It was our first night out on the Playa after spending nearly a week getting Temple Guardians camp up and running, when we saw what appeared to be a traffic jam — albeit, a very colorful one — along the Esplanade. Once our eyes and brains had adjusted to Black Rock City phenomena we realized that it wasn’t heavy traffic we were seeing, but a long line of art cars waiting for their stamp of approval from the DMV (Department of Mutant Vehicles). We had never noticed a line with so many cars in previous Burns, and we were stunned by all of the creativity in one spot. The effort people put into designing and building art cars is extraordinary.
We’ve often thought about building an art car and bringing it to Black Rock City, but have never had the commitment or skill to do so. Still, I can’t imagine anything more fun than riding around the Playa, picking up Burners along the way, melding into the array of Burning Man activities, and making indelible memories. But it’s not easy to do. Burning Man sets a high bar for approval of art cars. Check out this link for more about the requirements.
Art cars purportedly began with the Cupcakes – motorized, round confections that zipped around the Playa. These one-person mobile snacks return every year even as most art cars have morphed into elaborate designs with room for passengers. My first year at Burning Man (2005), the most memorable art car was a gigantic flower built on a cherry picker. The blossom moved up and down and reached out toward people in an inviting, albeit scary, way. I’ll never forget that flower. It symbolized the size, scope and creativity of art at Burning Man, and it inspired me to return year after year.
Another art car played a major role during my second year on the Playa. We were telling a couple we met at Elders’ Camp about the wedding we would be holding in a few days to celebrate our 40th anniversary, and they offered to take us on their art car. It was a solar-powered trike with a gigantic toilet at the center. You had to climb up to and through the toilet to board the car, and we laughed our heads off about riding to our wedding in a mobile commode.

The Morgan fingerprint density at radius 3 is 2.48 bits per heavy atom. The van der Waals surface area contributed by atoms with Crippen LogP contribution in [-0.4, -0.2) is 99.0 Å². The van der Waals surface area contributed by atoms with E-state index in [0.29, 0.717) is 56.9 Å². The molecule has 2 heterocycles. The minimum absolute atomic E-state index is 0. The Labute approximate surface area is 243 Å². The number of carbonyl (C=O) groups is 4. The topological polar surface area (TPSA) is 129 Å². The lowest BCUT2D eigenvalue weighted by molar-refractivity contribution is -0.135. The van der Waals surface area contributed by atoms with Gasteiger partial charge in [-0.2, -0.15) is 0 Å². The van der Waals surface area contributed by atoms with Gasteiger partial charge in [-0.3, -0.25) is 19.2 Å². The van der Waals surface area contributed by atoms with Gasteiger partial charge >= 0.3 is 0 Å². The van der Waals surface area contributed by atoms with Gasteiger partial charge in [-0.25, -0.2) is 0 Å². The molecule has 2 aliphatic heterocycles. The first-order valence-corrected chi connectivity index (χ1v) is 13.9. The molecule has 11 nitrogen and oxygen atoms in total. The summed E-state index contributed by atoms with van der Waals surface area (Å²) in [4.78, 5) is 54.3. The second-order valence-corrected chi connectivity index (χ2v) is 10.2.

Some of our favorite art cars over the years have included a gold duck apparently built on a large truck chassis. It required spotters walking in front to help the driver avoid obstacles – including people. This year we were entranced by a mobile bear that kept changing colors. We’ve always loved the rolling Boom Box, and this year we also saw a roaming Rockola jukebox. The last two were blasting music from speaker displays that might have been found at an arena rock show. Wherever these art cars stopped, a crowd of dancers gathered and a party commenced.
Our favorite art installation this year was the lighted tree in deep playa. It continually changed, rotating through the four seasons – the deep green of summer, the multiple colors of autumn, winter’s frost, and spring’s light greens. We sat mesmerized in front of it along with hundreds of other Burners who couldn’t get enough of this homage to nature.
Burning Man is endlessly stimulating. We had forgotten, after a two-year absence, how much we had missed the intensely creative environment of the Playa. It always inspires us, urging us to keep moving forward, no matter what our age.